If you live or work in California, you’re lucky! California has arguably the most pro-worker employment laws in the country. Workers are entitled to numerous rights and protections under California labor law, and can recover large penalties if employers violate those rights.

Your rights under California labor law

  • California Independent Contractor Law – Employers sometimes misclassify workers as “independent contractors” rather than “employees.” Incorrect classification can keep workers from getting their full rights under the law. Workers can recover labor code penalties of up to $25,000 per violation if they are misclassified.
  • California Overtime Law – Under California labor law, non-exempt employees are entitled to 1.5x their regular pay for hours worked beyond 8 per day (or 40 per week) and 2x their regular rate for hours worked beyond 12 per day. There are also other scenarios where workers are entitled to overtime in California.
  • California Minimum Wage Law – The minimum wage in California for 2018 is $11 per hour. All non-exempt employees in California are entitled to a guarantee that they will be paid at least this much for every hour they spend “on the clock.” Some local areas in California have even higher minimum wages.
  • California Exempt Employee Law – The California labor code, by default, gives all employees a right to minimum wage and overtime, but some types of salaried employees are considered exempt. Read more about which workers are exempt from California minimum wage and overtime requirements.
  • California Vacation Pay Law – If an employer has vacation pay benefits (also known as paid-time-off), California labor law says those vacation days never expire and can be cashed out if an employee leaves or gets fired.
  • California Mass Layoff Law – If an employer lays off 50 or more workers in a one-month period, or closes down a store, or relocates, the California labor code requires they give 60-days’ advance notice. If they don’t, workers are entitled to two months’ pay and benefits.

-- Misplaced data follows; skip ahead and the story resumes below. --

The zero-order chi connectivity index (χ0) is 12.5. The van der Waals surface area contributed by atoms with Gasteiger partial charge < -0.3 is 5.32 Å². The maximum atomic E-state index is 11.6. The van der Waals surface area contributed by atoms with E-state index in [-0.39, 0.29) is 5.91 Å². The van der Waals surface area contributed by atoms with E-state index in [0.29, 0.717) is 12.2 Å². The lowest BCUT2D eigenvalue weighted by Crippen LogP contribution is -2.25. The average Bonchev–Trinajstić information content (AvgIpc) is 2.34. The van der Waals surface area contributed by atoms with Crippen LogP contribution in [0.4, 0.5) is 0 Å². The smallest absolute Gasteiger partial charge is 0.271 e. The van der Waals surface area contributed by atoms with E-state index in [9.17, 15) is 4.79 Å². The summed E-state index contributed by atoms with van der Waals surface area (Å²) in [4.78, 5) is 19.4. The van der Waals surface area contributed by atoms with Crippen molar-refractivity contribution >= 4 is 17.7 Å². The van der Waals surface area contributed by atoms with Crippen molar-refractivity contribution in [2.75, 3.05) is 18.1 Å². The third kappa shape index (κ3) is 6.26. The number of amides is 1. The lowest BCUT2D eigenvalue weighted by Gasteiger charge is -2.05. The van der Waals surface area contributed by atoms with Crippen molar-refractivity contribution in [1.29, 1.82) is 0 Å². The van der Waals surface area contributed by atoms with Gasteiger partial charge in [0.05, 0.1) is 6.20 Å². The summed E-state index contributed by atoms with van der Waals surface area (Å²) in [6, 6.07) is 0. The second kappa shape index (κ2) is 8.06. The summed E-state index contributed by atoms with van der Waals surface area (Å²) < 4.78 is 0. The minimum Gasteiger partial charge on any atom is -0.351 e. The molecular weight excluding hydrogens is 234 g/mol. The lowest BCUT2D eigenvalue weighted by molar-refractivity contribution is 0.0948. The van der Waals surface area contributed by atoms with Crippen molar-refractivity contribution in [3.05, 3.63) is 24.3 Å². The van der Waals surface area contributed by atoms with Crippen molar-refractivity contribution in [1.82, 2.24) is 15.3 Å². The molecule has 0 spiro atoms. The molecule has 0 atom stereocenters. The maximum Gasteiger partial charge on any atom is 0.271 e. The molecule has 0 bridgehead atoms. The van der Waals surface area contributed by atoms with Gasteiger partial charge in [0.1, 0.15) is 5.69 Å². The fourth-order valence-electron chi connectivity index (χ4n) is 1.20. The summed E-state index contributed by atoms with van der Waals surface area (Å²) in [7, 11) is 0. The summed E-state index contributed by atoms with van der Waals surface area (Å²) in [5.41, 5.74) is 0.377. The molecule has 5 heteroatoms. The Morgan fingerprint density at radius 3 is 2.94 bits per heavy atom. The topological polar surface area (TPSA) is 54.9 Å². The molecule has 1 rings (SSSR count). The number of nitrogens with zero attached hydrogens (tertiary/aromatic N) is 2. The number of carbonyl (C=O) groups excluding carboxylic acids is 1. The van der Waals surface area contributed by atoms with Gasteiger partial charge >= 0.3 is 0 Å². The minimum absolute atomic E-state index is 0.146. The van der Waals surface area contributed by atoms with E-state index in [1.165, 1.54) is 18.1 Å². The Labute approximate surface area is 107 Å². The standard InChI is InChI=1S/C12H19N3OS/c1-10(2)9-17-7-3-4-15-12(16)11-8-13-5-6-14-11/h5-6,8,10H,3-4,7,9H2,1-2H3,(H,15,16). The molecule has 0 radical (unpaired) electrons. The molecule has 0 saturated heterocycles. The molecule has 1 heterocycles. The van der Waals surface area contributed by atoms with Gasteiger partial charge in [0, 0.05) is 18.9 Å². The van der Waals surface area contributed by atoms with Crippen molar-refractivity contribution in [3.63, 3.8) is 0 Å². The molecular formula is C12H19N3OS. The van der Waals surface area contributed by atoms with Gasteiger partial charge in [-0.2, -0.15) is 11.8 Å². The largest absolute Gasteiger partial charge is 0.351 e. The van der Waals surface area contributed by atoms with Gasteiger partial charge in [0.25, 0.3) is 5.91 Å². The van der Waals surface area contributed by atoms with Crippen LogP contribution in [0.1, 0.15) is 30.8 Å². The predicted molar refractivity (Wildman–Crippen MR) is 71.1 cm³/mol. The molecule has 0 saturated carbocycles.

• California Final Paycheck Law – If you’re fired, you must be paid your last check that same day. If you quit, your employer has 72 hours to give you a final check.
  • California Off-the-Clock Work Law – If you are forced to work off-the-clock or your employer knows or should know you are voluntarily working off-the-clock, you are entitled to be paid for those unclocked hours.

Differences Between California Employment Law & Federal Employment Law

Generally, California labor law is more pro-worker. And typically, the damages and penalties a worker can recover are higher under California labor law than under federal labor law.

Chart summarizing California employment law (2018)

chart summarizing california labor law in 2018


Steven Tindall

An employment-law litigator with over 20 years’ experience, Steven Tindall is well-acquainted with litigating under California labor law. His largest recovery in a single employment case is $29 million.

Linda Lam

Prior to joining us at Gibbs Law Group LLP, Linda Lam worked at a national employment law firm, where she represented workers in lawsuits to recover unpaid wages and benefits.

Steve Lopez

Steve has prosecuted a variety of complex employment cases involving misclassification of independent contractors. He is fluent in English and Spanish.

Our California Employment Law Practice

Gibbs Law Group LLP is consistently ranked on U.S. News’ list of “Best Law Firms.”

The attorneys in our California employment law practice have all be selected as 2018 Northern California Super Lawyers or Risings Stars.

Talk to a California employment lawyer

If you believe your employer has violated California labor law, one of our California employment attorneys can provide a free case evaluation and estimate your damages. Call or message us. No costs or obligations.

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